Educating the customer. Where does it fall between brand mission, brainwashing and altruism?

Most of us were lucky and were educated by fairy tales and legends during out childhood.

Those thinking that their time has passed should not despair. We are now surrounded by other educational stories: a long and happy life, which is guaranteed by a membership in an exclusive gym, where through the help of a metal bottle and a bamboo toothbrush we can achieve eternity. We are well aware of who benefits from changing customer needs, but are the new age meteorologists predicting that companies who are changing behavior only produce brainwashing always right? Let us briefly take off our metaphorical tinfoil hats and agree that not everything in this case is harmful to the consumer.

The transformation of a pirate

How many conversations about music conclude without mentioning any music platform? 83 million loyal Spotify Premium listeners in 2018 corresponded to 43 percent of the global market – more than Deezer, Apple Music, Pandora and, to be honest, any other music platform in the world. As they grow up, they are slowly inviting the global music industry to eagerly bite down and check the sturdiness of gold between their teeth.
While 13 years ago, the global recording market was in decline. Sites such as Napster and Pirate Bay had created a society where music – like fresh air and green grass – had to be accessible everywhere, anytime and without additional charges. In such an environment, Martin Lorentzon and Daniel Ek offered users a platform better known today as Spotify, which, while offering high quality music, requested $ 10 per month for access to its database. The price isn’t steep, but torrents are free…
Luckily, it turned out that even the hardiest online pirates can turn face when receiving favorable conditions. The opportunity to get a premium quality service for a trial period with no commitment was also effective. For although a customers don’t want to part with their money, they are even less likely to want to lose what they already have. This is how Spotify’s convenient subscription method and design was able to attract investors and their first customers. Over time, these features have pulled the entire music industry out of the financial rut it was in, building a productive modern digital subscription model and becoming one of the most successful consumer re-education models.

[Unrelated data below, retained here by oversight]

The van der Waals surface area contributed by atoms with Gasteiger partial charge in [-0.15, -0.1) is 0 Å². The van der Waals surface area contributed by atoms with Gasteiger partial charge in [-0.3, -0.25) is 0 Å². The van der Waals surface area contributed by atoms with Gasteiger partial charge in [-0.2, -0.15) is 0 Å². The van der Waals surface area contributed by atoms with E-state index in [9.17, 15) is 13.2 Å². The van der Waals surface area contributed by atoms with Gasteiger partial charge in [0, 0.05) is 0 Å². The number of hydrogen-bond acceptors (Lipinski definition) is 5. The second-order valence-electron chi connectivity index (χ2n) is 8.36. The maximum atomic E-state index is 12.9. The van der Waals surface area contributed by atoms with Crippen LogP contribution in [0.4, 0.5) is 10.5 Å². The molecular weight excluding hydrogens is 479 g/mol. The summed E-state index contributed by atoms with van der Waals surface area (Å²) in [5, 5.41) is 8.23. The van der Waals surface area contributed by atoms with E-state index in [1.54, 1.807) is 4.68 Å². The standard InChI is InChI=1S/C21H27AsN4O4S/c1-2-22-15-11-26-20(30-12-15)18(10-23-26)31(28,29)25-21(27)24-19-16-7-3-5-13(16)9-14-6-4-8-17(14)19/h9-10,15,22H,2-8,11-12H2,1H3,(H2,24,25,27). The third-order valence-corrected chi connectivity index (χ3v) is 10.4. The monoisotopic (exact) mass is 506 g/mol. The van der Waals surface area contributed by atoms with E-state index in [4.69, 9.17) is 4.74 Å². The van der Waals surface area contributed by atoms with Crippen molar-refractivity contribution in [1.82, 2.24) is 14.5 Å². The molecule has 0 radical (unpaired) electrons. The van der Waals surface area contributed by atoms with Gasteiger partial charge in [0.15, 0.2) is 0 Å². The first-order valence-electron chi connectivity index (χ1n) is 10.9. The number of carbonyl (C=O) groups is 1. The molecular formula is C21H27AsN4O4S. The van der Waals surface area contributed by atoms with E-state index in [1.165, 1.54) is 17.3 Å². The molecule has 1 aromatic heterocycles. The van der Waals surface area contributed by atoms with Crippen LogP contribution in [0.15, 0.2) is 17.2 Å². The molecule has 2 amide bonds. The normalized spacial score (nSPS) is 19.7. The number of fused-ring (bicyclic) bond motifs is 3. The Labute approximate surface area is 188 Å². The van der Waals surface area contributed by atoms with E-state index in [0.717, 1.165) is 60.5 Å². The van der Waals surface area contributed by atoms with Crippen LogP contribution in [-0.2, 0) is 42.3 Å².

“With time” often means “following trends”. The convenient media that has emerged has led to a downturn in the CD market, but how does it adapt to the growing demand for vinyl records? While millennials find themselves scouring basements for dusty old turntables, Forbes is seriously predicting that by the end of this year, the new vinyl will surpass CD sales.
The environment is surrounded by phenomena that are initially considered marginal and now occupy an increasingly larger part of life: the circular economy based on the Zero waste movement, organic and vegan products, smart and electric cars. We can see how companies are increasingly profiting not from appealing to the needs of consumers, but rather changing them. And the price, which is increasing with the quality of the goods has very little to do with anything here.

The monomyth – stories changing lives

Every good campaign tells a story that shapes the client’s image before and after. Before is a tasteless breakfast, car congestion and flabby hands. After is the polar opposite filled with vibrant colors, a shining smile and a firm six-pack.